Written by: Nimisha Raizada
In today's rapidly evolving business landscape, generic, one-size-fits-all marketing strategies are no longer sufficient to engage today's diverse audiences. As a marketer, it is my job to identify the optimal target audience to market to.
When it comes to user research, we aren't merely crunching survey numbers; we are delving into the intricacies of human experiences. We dive deep into user emotions, opinions, pain points, and sources of delight. This is precisely what I love about user research – the fact that we don't have to go looking for problems that need solutions; people reveal them to us willingly.
Once you've gained insights into the precise challenges people are actively seeking solutions for, you can strategically develop content that speaks directly to the needs, preferences, and aspirations of that distinct profile.
I recently read this narrative written by my colleague and researcher, Swasti Acharya, where she interviewed a food business entrepreneur who recounted the struggles of running their culinary enterprise while grappling with Zomato's steep commissions and discounts.
This article really got me thinking. The problem discussed in this article is not a single person’s problem. It is a significant challenge possibly faced by many food business owners, irrespective of their scale of business.
If I were a content marketer for a Zomato competitor, I would leverage this user story to create an ideal marketing persona and build my strategy around that. Here is how I would do it:
Step 1: Create a demographic profile of a food entrepreneur persona
- Age: 30-55 years old
- Gender: All genders
- Location: Urban and semi-urban areas in India, especially major cities like Mumbai, Delhi, Bangalore, and Kolkata
- Occupation: Restaurant owners, managers, and decision-makers
- Income: Varied, from middle-class to upper-class, depending on the type and scale of the restaurant
Step 2: Map out the lived experience of that profile
I can reasonably assume the following habits, challenges and intent about my user:
- Entrepreneurial Spirit: Constantly seeking ways to improve their businesses.
- Tech-Savvy: Comfortable with technology and actively using digital tools to manage their restaurants.
- Profit Maximization & Cost Management: Striving to increase their restaurant's profitability. Constantly looking for ways to manage operating costs and minimize commissions.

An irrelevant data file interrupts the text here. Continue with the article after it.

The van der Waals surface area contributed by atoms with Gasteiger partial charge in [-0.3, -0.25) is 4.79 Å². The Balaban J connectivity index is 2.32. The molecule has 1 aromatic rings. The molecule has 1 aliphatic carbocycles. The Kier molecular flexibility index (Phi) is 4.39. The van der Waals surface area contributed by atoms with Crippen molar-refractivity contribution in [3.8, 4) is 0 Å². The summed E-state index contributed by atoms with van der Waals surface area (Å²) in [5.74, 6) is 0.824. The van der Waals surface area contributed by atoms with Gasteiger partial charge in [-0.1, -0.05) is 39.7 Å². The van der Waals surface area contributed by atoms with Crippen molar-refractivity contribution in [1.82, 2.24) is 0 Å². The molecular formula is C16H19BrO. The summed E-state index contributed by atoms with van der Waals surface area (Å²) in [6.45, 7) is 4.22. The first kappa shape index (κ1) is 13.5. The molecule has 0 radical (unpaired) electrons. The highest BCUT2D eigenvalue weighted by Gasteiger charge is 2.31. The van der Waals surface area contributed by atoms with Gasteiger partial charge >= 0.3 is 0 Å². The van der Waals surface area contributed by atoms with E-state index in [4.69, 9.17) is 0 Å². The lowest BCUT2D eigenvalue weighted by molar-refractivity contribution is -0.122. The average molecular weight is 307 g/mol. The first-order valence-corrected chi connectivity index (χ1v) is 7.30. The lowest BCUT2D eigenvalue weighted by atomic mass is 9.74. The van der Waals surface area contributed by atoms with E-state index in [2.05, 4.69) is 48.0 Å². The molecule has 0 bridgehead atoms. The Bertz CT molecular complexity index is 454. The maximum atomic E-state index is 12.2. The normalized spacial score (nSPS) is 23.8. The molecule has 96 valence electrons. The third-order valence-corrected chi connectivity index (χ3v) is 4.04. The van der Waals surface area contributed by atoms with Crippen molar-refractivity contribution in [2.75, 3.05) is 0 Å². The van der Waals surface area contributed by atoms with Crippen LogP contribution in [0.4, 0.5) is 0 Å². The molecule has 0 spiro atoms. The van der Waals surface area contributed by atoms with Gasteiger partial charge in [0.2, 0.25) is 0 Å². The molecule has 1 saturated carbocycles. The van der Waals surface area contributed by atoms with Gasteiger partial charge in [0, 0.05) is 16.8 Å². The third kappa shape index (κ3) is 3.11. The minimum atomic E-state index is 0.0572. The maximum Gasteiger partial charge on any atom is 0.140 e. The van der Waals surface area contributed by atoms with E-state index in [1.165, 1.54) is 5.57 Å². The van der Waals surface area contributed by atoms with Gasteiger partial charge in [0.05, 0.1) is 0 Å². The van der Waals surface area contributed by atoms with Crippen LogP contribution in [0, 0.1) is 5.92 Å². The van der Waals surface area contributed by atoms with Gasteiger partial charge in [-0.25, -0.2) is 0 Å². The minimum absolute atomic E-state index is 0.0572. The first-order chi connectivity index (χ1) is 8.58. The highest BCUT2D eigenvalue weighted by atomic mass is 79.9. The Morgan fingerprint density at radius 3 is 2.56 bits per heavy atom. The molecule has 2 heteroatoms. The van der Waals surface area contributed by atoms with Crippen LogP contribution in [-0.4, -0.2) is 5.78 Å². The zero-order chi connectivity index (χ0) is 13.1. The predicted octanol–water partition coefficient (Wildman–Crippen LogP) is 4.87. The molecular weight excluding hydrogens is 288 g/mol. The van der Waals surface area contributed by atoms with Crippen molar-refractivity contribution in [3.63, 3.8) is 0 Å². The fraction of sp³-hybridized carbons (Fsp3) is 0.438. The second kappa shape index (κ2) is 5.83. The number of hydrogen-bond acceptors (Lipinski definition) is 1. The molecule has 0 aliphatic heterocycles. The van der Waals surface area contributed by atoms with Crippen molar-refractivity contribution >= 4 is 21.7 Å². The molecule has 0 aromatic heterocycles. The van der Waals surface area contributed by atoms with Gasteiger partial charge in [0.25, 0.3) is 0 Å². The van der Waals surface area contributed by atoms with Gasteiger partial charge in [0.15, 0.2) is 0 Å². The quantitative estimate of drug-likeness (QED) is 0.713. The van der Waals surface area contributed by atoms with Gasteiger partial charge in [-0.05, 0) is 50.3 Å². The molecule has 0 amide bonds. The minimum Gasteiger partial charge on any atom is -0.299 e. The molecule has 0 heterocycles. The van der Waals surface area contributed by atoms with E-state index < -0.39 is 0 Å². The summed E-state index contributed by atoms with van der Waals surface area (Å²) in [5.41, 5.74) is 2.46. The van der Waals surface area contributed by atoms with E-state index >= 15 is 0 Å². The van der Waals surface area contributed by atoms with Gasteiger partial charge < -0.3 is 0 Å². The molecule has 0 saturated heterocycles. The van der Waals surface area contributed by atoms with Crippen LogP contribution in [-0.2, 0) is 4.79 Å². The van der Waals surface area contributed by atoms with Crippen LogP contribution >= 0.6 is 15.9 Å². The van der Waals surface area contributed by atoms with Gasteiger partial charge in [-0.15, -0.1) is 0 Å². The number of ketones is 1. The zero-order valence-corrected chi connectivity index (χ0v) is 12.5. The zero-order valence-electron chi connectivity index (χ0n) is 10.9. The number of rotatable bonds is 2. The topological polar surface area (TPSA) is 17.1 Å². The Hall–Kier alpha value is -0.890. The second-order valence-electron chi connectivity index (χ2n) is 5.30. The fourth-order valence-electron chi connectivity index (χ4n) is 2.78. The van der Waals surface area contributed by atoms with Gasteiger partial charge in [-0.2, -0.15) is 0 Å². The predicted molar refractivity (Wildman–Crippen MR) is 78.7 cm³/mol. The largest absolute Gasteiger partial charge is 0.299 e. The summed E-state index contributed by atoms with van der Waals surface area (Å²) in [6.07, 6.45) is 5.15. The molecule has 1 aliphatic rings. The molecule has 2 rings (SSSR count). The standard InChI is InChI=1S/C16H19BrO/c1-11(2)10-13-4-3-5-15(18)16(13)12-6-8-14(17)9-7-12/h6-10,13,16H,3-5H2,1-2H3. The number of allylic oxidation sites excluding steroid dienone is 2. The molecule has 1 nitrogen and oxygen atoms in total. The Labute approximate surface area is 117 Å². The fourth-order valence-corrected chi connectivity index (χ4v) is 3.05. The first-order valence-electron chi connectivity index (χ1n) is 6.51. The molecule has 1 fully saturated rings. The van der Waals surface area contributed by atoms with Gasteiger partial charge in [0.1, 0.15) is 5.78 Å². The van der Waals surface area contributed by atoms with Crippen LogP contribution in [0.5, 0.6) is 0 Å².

- Staying Competitive: Want to stay competitive in the evolving restaurant industry.
- Primary Intention: To run their business online without it burning a hole in their pocket.
Step 3: Use insights from above to come up with campaign ideas
Now that I have established the primary intent and key traits of my persona, here are 3 examples of possible topics that I could write about:
- Looking for alternative solutions to Zomato’s high commission? Here is a list of platforms that will get the job done.
- Comparative Analysis of Food Delivery Platforms: Pitting Zomato against Thrive and other contenders.
- Strategies for reducing operating costs in your restaurant
Step 4: Finalize marketing channels
I would promote my content on the following platforms:
- Blog: Where the articles will be posted.
- Social Media like Instagram, Facebook and LinkedIn: Given the age bracket and the tech-savviness of the persona, they are likely active on these platforms. Relevant hashtags and visually appealing content would capture their attention.
- Google AdWords: Restaurant owners and managers searching for industry trends, solutions, and tools are likely to use Google.
- Direct Email Marketing: Personalized email campaigns addressing their pain points and offering solutions.
Step 5: Use data from Step 1 to build my audience on respective channels
Here’s an example of what a created audience would look like on Facebook:
Step 6: Launch my campaign
All that’s left to do now is to press “post” ✨
I hope you find my process helpful for creating more meaningful campaigns that speak directly to the truth of your audience.
Cover photo by: Gamiria